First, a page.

There is an absence of analysis of past or present social, economic, financial and judicial  forces or contexts that have produced the claimed trauma and need for rebellion. There is no  statistical analysis whatsoever and a severe lack of evidence based facts. 

The document’s emphatic claim to sovereignty had me reaching for my American Federalist  Papers, my Mao Tse-Tung’s (correct spelling) Little Red Book and my Communist Manifesto.  In questioning the authority of the Australian democratic state, was I really reading a First  People’s Declaration of Independence? Was I reading a document for a non-violent ‘velvet’  revolution or coup d´état or insurrection? Is the Uluru Statement really sedition?  

In the Conclusion to the document it states that the FNP has chosen an ‘institutional  alternative – a Voice to Parliament’ (rather than violent rebellion). Accordingly, they are  seeking a government sponsored secession from the Commonwealth and recognition as a  separate sovereign entity, which, through legitimate means, will oversee parliamentary and  government decisions and activity. 

Yet, the similarities between the Uluru Statement from the Heart declaration and the  writings of the Federalists, Mao and Marx cannot be easily ignored for the Uluru Statement’s  wording is also emotive, idealistic, arousing and claims a right to seek an alternative form of  government. 

The foundational premise to the Uluru Statement is that the FNP believe they are  marginalized from participating in government, disenfranchised from the opportunity of  self-determination, alienated from their ancient society and are a voiceless people needing a  voice. And, it is all the other fellas fault. This dualistic epistemology (of good guys and bad  guys) is pure Marxism. And, it explains Thomas Mayor’s desire to honour his communist  ancestors. 

The Uluru Statement is not a proposal to improve the socioeconomic conditions and  opportunities of Aboriginal people. The Government Referendum Booklet’s claim that the  Voice will improve the welfare and health of Indigenous people is misleading and is  incongruent with the aspirations and demands of the Uluru Statement. 

In the Uluru Statement, the FNP claim to be a ‘spiritual’ movement and talk of their  ancestral tie to ‘mother nature’ and sacred link to the land. They are born from ‘mother  nature’, remain attached to it and will be united to their ancestors. This is animism, a  religion of traditional Aboriginal people wherein the ancestors govern the tribes in all  aspects of life. The ancestors were the progenitors (existed before life) of every generation as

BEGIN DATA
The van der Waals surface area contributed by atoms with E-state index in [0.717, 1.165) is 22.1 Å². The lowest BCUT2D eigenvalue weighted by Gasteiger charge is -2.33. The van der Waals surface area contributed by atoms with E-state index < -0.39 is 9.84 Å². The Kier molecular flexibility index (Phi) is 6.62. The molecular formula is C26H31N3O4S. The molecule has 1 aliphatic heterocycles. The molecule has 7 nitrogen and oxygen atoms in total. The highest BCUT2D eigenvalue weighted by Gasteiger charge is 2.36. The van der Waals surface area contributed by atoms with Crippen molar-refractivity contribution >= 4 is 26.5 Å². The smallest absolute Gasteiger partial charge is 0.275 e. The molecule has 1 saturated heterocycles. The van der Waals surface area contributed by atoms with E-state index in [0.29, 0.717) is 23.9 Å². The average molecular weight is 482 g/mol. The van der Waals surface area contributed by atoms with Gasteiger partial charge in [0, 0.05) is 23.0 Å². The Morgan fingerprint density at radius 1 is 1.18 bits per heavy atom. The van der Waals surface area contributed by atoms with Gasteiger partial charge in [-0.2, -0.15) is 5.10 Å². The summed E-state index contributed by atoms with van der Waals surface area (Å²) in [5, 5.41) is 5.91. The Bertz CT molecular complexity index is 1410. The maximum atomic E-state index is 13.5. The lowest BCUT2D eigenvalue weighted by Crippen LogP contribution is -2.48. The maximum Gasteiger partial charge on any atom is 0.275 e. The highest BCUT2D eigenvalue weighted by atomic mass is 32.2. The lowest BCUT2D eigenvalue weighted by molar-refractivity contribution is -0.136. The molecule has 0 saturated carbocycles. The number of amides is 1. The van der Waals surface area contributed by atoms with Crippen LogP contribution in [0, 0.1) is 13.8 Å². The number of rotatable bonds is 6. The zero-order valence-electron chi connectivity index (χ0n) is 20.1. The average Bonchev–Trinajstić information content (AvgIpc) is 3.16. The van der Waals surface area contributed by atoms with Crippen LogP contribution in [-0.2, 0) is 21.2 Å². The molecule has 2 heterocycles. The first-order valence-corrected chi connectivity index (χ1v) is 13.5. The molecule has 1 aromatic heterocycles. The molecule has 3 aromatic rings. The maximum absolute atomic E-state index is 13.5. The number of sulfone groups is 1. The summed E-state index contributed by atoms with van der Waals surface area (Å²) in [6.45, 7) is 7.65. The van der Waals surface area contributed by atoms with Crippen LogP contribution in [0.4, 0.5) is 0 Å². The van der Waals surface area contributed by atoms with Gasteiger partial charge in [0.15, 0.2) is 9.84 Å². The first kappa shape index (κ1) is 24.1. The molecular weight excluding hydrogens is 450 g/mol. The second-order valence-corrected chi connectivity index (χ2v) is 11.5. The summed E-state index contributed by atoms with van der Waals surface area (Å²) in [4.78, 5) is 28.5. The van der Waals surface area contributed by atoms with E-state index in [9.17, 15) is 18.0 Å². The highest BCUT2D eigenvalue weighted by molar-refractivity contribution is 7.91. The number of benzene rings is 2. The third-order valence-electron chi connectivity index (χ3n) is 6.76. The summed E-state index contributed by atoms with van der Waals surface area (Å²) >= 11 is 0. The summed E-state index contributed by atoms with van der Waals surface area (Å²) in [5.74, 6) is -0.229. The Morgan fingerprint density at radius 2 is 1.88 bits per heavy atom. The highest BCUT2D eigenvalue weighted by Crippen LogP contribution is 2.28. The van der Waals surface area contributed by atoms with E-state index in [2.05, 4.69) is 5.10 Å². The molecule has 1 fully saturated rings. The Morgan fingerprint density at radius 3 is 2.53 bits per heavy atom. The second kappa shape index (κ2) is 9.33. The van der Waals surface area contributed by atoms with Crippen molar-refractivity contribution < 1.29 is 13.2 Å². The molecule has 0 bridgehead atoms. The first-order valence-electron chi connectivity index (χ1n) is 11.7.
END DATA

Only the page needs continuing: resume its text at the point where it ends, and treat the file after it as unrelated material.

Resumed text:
well as the progenitors to all plants and animals. In seeking a ‘cultural revival’ they want  recognition of their “creators”(p.20) – the ancestor elders. The problem with the FNP  claiming their sovereignty is spiritual and a derivation of their ancient pagan animist  religion, is that under Section 116 of the Constitution, the “Commonwealth shall not make  any law for establishing any religion.” Gabriёl Moens and Augusto Zimmermann – both Law  Professors, also point out the religious nature of the Voice.  

In sum, the Uluru Statement from the Heart is a political and religious document created by  a politically motivated group, the FNP – which should be correctly named the ‘First Nations  Party’. The FNP, however, is not a registered legal entity: it is not a corporation,  organisation, association or charity but is a nebulous unidentified entity. The FNP, as the  Uluru Statement clearly states, seeks a Voice to the Parliament as the political means to  transact a treaty – Makarrata, which will deliver money from the Australian taxpayer to the  FNP for its unregulated disbursement. 

No wonder Anthony hasn’t read it. Why would he? 

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The Coincidence - a novel by Gabriel Moens

Dr Christopher Reynolds is experienced as a teacher, professor, business manager and political strategist. He has worked on several American political campaigns and on staff under Senator Teddy Kennedy and Senator Mitch McConnell, and received a commendation from President Ronald Reagan for "excellent work". He's the author of several books including his most recent work, What a Capital Idea – Australia 1770-1901. His Ph.D. is in Government/Political Philosophy. [more]